“Your eyes saw my unformed body; all the days ordained for me were written in Your book before one of them came to be.” —Psalm 139:16
We all want to be successful in our work.
Your office may be downtown or just inside your front door. Your work clothes may be an elegant suit or ragged jeans and a stained t-shirt. You may be paid in cash or with crayon drawings and sticky kisses. It doesn’t really matter, because none of these things alone makes us successful in the work place.
Many people never experience success in their work because they are in the wrong work to begin with.
Not me. As a high school student, I knew exactly what I wanted to be—a nurse. My mother was a nurse and I wanted to be just like her, so I signed up to be a student volunteer at the hospital where my mother worked. When I told her the good news, she thought for a moment and then simply said, “That’s great, honey. You’ll make a wonderful nurse.”
On my first day, I eagerly donned the required red and white striped uniform and reported for duty. The head nurse welcomed me and explained that I would be checking each patient to make sure they had water to drink, magazines to read and a listening ear. That sounded simple enough. “Oh, and one more thing,” she continued, “Since we are short-handed, I may ask you to do just a few things to help the other nurses on duty,” she said. “No problem,” I assured her.
At that precise moment, a scream pierced the air! The head nurse calmly looked at me, smiled and said, “Could you check on that, please?” Surely, I had misunderstood her. “Now!” Taking a deep breath, I headed in the direction of the scream, praying that that it was nothing more than the celebratory cry of someone who had just won a million dollars.
As I neared the room in question, a bedpan flew through the doorway in front of me, landing at my feet. Furthermore, the bedpan was not empty. I decided right then and there that nursing was not for me, turned in my candy cane apron, and raced for the nearest exit. Mama was waiting for me as I stepped off the elevator. She smiled, handed me the cars keys and simply said, “See you at home.” Fortunately, I had a wise and wonderful mother who knew me well and from that day on, she encouraged me to be the teacher God created me to be.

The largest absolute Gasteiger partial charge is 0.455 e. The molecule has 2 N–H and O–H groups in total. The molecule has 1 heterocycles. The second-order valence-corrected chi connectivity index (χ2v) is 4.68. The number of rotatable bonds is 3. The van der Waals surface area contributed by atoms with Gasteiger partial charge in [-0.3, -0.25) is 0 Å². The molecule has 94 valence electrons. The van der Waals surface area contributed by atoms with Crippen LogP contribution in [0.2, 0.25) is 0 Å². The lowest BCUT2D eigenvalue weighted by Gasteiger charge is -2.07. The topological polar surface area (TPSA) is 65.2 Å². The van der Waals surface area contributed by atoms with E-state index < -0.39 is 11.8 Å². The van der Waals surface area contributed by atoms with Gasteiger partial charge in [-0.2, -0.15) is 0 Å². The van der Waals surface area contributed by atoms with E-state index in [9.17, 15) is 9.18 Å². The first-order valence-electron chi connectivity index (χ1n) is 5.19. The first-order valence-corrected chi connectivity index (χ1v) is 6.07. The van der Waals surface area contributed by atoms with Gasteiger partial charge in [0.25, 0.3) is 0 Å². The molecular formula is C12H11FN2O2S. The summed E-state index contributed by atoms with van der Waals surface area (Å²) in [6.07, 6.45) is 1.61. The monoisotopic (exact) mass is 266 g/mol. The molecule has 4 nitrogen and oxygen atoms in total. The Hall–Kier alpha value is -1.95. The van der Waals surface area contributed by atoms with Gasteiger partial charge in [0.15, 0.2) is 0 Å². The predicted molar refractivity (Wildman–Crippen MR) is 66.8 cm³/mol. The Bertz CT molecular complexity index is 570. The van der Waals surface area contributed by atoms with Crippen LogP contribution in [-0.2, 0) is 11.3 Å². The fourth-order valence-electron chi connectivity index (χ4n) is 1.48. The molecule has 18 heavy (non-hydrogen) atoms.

Many people are living stress-filled lives because they have never sought and discovered God’s plan.
They are trapped in jobs and careers that simply do not fit. Every day, they feel like the proverbial round peg being jammed into a square hole—a painful and frustrating process.
What does fit is God’s plan?
In Psalm 23:3, David writes, “He leads me in paths of righteousness.” In this verse, “righteousness” simply means “right things.” The Shepherd has a plan for His sheep, and, unfortunately, so does everyone else. The difference is that God’s plan is filled with the “right things” He shaped and created us to do while the agendas of others tend to service their own purposes instead of God’s.
God empowers His plan, but when we step into our own agenda or a plan created by anyone else, we are stepping into and relying upon our frail, limited strength. Soon, we will be empty and stress will flood in, filling the emptiness with anxiety and tension. Don’t waste another day just doing the “next” thing—start now. Take a long, hard look at your work, your job, and your agenda to make sure you are in the right place—doing what you were created to do in this world.
You have probably heard the statement, “I climbed the ladder of success, and when I reached the top, I realized it was leaning against the wrong wall.” Not long ago, I came to a crossroads in my life that made me question the path I was taking in ministry. I asked God to either change me and the way I was doing ministry or change my ministry. He did both! Once again, I realized that God wants the highest and best things for my life.